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  29. Virtually Nothing: Re-Evaluating the Significance of Cyberspace.Andy Miah - unknown
    This paper provides a critical analysis of virtual environments made in recent leisure and cultural studies discussions, which claim virtual reality to be the technotopia of post-modern society. Such positions describe virtual realities as worlds of in nite freedom, which transcend human subjectivity and where identity becomes no longer burdened by the prejudices of persons. Arguing that cyberspace offers little more than a token gesture towards such liberation, the paper suggests a shift in focus from the (...)
     
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  30. The Experience Machine: Existential Reflections on Virtual Worlds.Stefano Gualeni - 2016 - Journal of Virtual Worlds Research 9 (3).
    Problems and questions originally raised by Robert Nozick in his famous thought experiment ‘The Experience Machine’ are frequently invoked in the current discourse concerning virtual worlds. Having conceptualized his Gedankenexperiment in the early seventies, Nozick could not fully anticipate the numerous and profound ways in which the diffusion of computer simulations and video games came to affect the Western world. -/- This article does not articulate whether or not the virtual worlds of video games, digital simulations, and (...) technologies currently actualize (or will actualize) Nozick’s thought experiment. Instead, it proposes a philosophical reflection that focuses on human experiences in the upcoming age of their ‘technical reproducibility’. -/- In pursuing that objective, this article integrates and supplements some of the interrogatives proposed in Robert Nozick’s thought experiment. More specifically, through the lenses of existentialism and philosophy of technology, this article tackles the technical and cultural heritage of virtual reality, and unpacks its potential to function as a tool for self-discovery and self-construction. Ultimately, it provides an interpretation of virtual technologies as novel existential domains. Virtual worlds will not be understood as the contexts where human beings can find completion and satisfaction, but rather as instruments that enable us to embrace ourselves and negotiate with various aspects of our (individual as well as collective) existence in previously-unexperienced guises. (shrink)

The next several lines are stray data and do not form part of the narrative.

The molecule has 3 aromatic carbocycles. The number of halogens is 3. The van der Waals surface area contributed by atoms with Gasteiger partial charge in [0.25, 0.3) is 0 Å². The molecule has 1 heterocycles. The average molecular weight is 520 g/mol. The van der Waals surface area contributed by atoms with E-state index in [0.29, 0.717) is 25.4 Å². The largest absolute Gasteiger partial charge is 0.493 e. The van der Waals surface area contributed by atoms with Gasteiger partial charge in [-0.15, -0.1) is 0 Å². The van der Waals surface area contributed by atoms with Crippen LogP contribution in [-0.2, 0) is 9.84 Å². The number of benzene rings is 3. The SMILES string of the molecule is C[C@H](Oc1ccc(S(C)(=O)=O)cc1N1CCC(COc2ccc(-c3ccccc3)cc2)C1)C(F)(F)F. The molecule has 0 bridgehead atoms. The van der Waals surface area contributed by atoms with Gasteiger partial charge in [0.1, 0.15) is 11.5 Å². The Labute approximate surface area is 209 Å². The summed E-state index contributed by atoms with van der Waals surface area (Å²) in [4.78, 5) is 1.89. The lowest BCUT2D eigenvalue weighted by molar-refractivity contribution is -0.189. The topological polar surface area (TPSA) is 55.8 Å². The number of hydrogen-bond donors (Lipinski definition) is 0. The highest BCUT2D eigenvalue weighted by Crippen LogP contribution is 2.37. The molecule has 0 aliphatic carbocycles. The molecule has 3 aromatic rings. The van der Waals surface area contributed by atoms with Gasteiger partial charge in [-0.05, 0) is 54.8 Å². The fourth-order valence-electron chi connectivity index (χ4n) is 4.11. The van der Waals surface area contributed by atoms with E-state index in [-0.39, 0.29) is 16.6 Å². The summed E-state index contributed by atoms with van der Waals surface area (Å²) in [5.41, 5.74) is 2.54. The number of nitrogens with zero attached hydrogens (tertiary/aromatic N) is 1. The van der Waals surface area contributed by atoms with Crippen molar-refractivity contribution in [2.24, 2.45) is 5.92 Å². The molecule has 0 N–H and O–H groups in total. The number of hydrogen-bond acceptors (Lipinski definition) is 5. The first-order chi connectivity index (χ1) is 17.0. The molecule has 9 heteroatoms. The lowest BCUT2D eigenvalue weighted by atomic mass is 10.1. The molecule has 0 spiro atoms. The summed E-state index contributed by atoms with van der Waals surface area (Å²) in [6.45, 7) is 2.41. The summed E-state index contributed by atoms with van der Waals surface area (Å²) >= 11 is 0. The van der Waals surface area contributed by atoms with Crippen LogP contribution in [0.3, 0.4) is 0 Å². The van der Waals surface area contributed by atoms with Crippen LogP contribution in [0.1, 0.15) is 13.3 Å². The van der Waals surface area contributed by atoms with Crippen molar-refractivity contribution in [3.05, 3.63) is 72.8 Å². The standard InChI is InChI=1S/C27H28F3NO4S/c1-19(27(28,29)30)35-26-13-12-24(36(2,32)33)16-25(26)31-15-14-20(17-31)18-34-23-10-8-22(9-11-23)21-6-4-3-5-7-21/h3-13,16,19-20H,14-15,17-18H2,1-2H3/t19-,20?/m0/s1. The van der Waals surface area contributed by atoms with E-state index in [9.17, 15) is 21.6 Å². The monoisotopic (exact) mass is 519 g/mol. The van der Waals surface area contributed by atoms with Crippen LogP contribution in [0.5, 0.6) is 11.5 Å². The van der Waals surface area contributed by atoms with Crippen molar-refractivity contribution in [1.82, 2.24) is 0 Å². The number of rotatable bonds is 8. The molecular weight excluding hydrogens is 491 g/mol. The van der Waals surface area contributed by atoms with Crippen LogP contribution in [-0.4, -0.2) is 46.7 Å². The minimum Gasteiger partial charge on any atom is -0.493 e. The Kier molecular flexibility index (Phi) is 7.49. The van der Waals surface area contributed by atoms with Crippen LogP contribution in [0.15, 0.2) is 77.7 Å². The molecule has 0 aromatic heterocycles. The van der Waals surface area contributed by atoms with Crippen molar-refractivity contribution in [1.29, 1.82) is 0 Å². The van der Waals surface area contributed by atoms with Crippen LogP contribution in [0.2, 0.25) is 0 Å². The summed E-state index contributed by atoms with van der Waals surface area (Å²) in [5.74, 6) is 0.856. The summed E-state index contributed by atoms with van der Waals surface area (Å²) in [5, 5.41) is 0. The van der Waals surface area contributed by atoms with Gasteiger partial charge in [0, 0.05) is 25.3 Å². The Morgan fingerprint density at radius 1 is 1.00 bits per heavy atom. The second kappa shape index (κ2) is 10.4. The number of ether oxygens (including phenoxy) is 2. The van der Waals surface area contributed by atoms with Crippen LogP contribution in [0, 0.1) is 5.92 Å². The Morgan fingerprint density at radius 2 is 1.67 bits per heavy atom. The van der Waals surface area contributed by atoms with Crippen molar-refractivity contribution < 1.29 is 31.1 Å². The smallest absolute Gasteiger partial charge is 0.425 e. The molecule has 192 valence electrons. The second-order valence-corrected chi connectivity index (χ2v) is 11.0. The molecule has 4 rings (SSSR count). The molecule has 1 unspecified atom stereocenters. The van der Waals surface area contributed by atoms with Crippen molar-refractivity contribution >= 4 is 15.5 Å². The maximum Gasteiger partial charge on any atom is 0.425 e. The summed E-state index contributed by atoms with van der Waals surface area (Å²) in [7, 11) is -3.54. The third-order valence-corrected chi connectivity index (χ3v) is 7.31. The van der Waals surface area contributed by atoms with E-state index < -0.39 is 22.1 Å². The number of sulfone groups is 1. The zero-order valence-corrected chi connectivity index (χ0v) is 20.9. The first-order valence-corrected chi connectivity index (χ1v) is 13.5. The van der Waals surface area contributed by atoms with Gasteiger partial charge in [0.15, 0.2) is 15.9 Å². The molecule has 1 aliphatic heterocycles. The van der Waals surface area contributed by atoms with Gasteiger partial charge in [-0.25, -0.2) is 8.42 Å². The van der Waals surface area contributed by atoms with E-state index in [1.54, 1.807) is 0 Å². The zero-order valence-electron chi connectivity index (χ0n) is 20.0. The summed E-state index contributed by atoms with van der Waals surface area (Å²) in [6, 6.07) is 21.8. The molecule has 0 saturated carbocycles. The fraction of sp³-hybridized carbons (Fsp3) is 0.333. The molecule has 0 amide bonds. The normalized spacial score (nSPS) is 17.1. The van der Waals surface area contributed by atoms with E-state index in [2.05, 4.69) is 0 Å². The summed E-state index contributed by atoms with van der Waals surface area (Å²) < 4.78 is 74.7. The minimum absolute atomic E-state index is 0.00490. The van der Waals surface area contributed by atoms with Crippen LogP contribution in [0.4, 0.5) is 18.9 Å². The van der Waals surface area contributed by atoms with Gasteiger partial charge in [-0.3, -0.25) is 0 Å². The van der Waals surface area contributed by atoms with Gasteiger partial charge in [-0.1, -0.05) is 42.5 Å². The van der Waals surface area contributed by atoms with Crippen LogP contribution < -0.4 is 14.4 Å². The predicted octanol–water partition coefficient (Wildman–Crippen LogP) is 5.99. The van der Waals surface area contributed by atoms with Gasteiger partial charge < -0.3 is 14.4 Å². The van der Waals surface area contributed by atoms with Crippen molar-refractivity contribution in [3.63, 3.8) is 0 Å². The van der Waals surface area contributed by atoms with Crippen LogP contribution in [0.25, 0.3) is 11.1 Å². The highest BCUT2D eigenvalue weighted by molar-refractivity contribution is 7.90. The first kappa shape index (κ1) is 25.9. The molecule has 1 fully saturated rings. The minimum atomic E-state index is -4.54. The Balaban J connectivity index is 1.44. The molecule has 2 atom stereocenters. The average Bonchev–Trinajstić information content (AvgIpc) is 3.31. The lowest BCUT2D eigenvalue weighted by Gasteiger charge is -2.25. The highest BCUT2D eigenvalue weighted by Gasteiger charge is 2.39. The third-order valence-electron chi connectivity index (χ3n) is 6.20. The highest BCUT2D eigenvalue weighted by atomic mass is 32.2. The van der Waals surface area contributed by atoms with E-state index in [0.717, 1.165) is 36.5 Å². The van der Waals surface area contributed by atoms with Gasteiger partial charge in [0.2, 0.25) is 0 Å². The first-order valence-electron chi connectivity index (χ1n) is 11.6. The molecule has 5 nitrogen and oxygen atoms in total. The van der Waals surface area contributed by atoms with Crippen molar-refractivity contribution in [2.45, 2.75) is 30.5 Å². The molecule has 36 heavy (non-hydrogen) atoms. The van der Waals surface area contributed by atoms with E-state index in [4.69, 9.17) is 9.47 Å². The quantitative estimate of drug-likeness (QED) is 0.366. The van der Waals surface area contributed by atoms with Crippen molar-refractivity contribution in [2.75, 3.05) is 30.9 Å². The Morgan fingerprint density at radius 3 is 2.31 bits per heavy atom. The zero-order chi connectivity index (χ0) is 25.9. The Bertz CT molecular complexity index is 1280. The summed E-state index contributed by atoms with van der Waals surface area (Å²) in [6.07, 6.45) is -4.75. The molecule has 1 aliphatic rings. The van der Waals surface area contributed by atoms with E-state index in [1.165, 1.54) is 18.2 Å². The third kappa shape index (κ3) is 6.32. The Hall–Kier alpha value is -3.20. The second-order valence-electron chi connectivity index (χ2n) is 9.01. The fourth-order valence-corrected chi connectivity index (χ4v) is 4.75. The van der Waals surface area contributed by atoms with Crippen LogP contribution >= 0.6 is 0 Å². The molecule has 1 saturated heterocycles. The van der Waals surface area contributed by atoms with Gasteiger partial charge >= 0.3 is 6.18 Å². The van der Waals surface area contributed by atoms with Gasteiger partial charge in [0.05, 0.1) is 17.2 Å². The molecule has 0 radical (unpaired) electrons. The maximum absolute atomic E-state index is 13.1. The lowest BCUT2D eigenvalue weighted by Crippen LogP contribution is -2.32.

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  31. De-Roling from Experiences and Identities in Virtual Worlds.Stefano Gualeni - 2017 - Journal of Virtual Worlds Research 10 (2).
    Within dramatherapy and psychodrama, the term ‘de-roling’ indicates a set of activities that assist the subjects of therapy in ‘disrobing’ themselves from their fictional characters. Starting from the psychological needs and the therapeutic goals that ‘de-roling’ techniques address in dramatherapy and psychodrama, this text provides a broader understanding of procedures and exercises that define and ease transitional experiences across cultural practices such as religious rituals and spatial design. After this introductory section, we propose a tentative answer as to why game (...)